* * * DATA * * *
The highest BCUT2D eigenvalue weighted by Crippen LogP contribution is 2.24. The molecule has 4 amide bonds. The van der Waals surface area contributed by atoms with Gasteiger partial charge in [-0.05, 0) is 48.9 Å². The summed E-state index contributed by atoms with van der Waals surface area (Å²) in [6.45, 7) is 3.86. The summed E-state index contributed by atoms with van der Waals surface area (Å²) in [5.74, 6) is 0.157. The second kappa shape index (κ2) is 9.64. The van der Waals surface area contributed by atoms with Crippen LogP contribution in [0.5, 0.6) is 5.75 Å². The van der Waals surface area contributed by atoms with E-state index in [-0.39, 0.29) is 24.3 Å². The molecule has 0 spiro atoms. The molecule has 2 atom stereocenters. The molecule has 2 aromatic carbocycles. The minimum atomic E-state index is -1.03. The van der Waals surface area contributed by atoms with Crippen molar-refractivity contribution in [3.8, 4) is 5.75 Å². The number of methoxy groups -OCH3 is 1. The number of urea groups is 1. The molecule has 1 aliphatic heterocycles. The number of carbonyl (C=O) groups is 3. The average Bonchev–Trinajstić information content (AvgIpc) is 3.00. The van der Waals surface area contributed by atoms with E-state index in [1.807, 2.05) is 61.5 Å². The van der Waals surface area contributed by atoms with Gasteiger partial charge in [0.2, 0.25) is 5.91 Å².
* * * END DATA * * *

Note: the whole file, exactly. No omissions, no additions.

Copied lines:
The highest BCUT2D eigenvalue weighted by Crippen LogP contribution is 2.24. The molecule has 4 amide bonds. The van der Waals surface area contributed by atoms with Gasteiger partial charge in [-0.05, 0) is 48.9 Å². The summed E-state index contributed by atoms with van der Waals surface area (Å²) in [6.45, 7) is 3.86. The summed E-state index contributed by atoms with van der Waals surface area (Å²) in [5.74, 6) is 0.157. The second kappa shape index (κ2) is 9.64. The van der Waals surface area contributed by atoms with Crippen LogP contribution in [0.5, 0.6) is 5.75 Å². The van der Waals surface area contributed by atoms with E-state index in [-0.39, 0.29) is 24.3 Å². The molecule has 0 spiro atoms. The molecule has 2 atom stereocenters. The molecule has 2 aromatic carbocycles. The minimum atomic E-state index is -1.03. The van der Waals surface area contributed by atoms with Crippen molar-refractivity contribution in [3.8, 4) is 5.75 Å². The number of methoxy groups -OCH3 is 1. The number of urea groups is 1. The molecule has 1 aliphatic heterocycles. The number of carbonyl (C=O) groups is 3. The average Bonchev–Trinajstić information content (AvgIpc) is 3.00. The van der Waals surface area contributed by atoms with E-state index in [1.807, 2.05) is 61.5 Å². The van der Waals surface area contributed by atoms with Gasteiger partial charge in [0.2, 0.25) is 5.91 Å².